Another exciting day was when the new A-26 Invader aircraft arrived in the Philippines to replace the A-20 Havocs. The new A-26 was a big brother to the A-20 and Bob was given one of them. Bob received five instructional landings from his commanding officer who had just gotten five practice landings from the flight leader who flew the new A-26 aircraft into the Philippines. Then Bob was on his first combat mission to strafe a large Japanese occupied city on the island of Formosa. Bob said he was still trying to figure out how to operate all of the switches for the 14 forward firing .50 caliber machine guns (8 in the nose and 6 in the wings). Below are aft camera shot of hits on a factory and on a rail system on Formosa.
The remainder of Bob's combat flying was in the A-26 Invader for a total of 53 missions. Several combat missions toward the end of the War were in Japan. Bob flew one bombing mission to the Japanese Naval Training Center at Iwakuni, Japan. One of Bob's last missions was on the same day as the Atomic Bombing of Nagasaki. The target was on the Island of Kyushu and only about 75 miles to the south of Nagasaki. Bob is still amazed that the Air Force did not stand down the missions to Kyushu Island on the day of the Nagasaki nuclear attack. Not one word was mentioned at the mission briefing the night before about our A-26s going to be bombing and strafing at the same time and in the same general area where an Atomic Bomb was being dropped. Secrecy was paramount even though Hiroshima had been nuked three days before. The missions into Japan gave no regard for civilians being in the line of fire or in danger of casualties. The policy apparently was that no inhabitants friendly toward America resided in Japan. The below mission illustrates how Bob's bombs narrowly missed a hospital in Kumamoto, Kyushu, Japan. In response to the Pearl Harbor unprovoked attack, Bob was proud for having shouted "Take that!" as he bombed and strafed Japanese targets.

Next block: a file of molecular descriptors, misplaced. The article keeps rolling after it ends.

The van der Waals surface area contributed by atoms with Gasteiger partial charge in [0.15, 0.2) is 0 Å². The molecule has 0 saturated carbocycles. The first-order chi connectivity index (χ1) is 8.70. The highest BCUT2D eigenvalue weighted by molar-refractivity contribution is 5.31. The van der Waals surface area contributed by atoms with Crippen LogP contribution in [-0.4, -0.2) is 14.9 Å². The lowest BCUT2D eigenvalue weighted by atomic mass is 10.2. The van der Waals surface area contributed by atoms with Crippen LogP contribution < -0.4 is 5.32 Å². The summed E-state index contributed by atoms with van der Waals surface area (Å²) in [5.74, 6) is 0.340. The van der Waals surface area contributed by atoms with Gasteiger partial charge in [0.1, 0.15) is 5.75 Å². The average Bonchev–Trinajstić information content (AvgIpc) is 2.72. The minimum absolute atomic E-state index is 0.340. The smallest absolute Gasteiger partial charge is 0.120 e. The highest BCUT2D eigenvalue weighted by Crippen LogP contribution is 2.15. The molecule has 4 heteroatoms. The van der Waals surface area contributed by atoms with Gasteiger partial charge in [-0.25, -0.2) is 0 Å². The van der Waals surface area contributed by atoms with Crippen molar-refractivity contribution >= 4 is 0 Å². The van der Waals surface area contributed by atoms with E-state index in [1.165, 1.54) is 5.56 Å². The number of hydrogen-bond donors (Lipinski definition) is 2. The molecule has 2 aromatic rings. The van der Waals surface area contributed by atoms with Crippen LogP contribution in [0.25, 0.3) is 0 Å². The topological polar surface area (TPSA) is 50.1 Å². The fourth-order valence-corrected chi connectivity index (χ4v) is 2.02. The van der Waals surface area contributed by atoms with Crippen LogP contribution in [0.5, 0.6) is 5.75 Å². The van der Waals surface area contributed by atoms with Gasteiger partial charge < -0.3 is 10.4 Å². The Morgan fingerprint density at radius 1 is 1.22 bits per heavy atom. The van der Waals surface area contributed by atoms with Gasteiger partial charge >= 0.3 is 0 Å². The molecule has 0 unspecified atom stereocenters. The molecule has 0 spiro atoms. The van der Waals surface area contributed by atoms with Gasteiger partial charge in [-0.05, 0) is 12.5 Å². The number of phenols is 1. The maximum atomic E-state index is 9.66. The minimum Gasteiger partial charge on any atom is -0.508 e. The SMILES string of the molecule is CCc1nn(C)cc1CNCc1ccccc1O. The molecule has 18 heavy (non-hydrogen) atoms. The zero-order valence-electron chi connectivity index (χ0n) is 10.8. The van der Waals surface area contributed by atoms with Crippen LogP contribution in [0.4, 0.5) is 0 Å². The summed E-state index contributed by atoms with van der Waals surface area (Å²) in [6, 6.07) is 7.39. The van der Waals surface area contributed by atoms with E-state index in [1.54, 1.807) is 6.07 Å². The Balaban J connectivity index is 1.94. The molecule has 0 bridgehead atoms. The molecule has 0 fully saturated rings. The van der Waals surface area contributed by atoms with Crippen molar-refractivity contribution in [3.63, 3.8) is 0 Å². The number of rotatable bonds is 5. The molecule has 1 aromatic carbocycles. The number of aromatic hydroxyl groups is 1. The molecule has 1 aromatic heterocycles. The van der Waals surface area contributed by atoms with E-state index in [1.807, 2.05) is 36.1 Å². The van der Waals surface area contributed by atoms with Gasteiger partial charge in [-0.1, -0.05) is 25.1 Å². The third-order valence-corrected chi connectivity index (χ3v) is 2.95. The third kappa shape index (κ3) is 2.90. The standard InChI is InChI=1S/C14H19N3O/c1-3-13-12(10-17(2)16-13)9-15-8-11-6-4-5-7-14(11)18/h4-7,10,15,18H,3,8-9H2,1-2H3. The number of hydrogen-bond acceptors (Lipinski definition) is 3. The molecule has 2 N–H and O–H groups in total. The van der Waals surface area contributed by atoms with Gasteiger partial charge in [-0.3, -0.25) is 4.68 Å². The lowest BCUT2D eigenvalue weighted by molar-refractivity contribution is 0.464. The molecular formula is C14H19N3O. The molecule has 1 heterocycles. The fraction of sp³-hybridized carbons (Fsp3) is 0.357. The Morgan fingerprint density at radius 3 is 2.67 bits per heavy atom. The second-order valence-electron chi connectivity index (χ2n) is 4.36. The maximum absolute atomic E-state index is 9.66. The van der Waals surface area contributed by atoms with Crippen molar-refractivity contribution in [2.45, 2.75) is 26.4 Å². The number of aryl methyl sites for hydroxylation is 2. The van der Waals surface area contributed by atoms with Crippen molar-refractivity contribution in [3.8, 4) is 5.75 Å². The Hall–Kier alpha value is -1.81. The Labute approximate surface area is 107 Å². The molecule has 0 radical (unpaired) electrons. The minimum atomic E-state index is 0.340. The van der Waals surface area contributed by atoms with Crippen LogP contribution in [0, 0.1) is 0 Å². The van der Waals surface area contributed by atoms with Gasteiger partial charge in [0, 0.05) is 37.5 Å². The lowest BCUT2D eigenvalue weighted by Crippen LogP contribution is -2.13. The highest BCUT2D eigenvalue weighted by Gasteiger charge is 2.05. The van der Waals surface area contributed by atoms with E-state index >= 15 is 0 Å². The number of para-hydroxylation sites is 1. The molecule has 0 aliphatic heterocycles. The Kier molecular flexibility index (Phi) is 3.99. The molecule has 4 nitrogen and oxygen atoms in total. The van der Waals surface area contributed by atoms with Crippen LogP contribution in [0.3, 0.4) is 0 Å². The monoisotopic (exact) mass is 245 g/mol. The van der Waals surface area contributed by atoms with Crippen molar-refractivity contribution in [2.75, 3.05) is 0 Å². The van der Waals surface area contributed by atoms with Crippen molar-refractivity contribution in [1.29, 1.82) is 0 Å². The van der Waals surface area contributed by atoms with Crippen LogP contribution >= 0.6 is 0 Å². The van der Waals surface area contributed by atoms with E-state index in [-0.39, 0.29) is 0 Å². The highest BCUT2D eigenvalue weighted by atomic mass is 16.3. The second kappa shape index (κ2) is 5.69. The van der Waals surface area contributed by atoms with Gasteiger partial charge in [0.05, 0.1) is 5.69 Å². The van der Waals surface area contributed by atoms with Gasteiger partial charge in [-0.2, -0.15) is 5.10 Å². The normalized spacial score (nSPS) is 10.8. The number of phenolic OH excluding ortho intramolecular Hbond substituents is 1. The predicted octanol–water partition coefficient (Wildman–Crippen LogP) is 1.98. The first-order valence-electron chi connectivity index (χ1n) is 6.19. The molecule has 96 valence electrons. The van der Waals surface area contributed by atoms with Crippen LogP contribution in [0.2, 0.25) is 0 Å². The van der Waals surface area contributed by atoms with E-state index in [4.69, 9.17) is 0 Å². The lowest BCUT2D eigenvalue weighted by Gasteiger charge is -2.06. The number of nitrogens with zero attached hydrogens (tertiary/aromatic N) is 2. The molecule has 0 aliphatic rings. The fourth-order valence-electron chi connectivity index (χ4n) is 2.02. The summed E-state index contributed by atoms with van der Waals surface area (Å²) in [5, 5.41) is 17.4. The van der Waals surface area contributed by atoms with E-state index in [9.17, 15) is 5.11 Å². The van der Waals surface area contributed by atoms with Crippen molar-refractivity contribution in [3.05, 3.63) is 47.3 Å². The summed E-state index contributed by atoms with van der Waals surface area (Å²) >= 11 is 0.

The Big War was over shortly after the Atomic Bombs hit Hiroshima and Nagasaki. Bob returned to his home in the United States and took on the job as his brother Zack's assistant artist on his comic strip "Smilin' Jack." Bob is shown with Zack at his desk where they produced "Smilin' Jack" and all the characters in Zack's adventurous flying production.
Bob Mosley Zack Mosley
But, all good things must end. The Cold War soon engulfed America and the World. Another deadly conflict was hatching in the Far East.........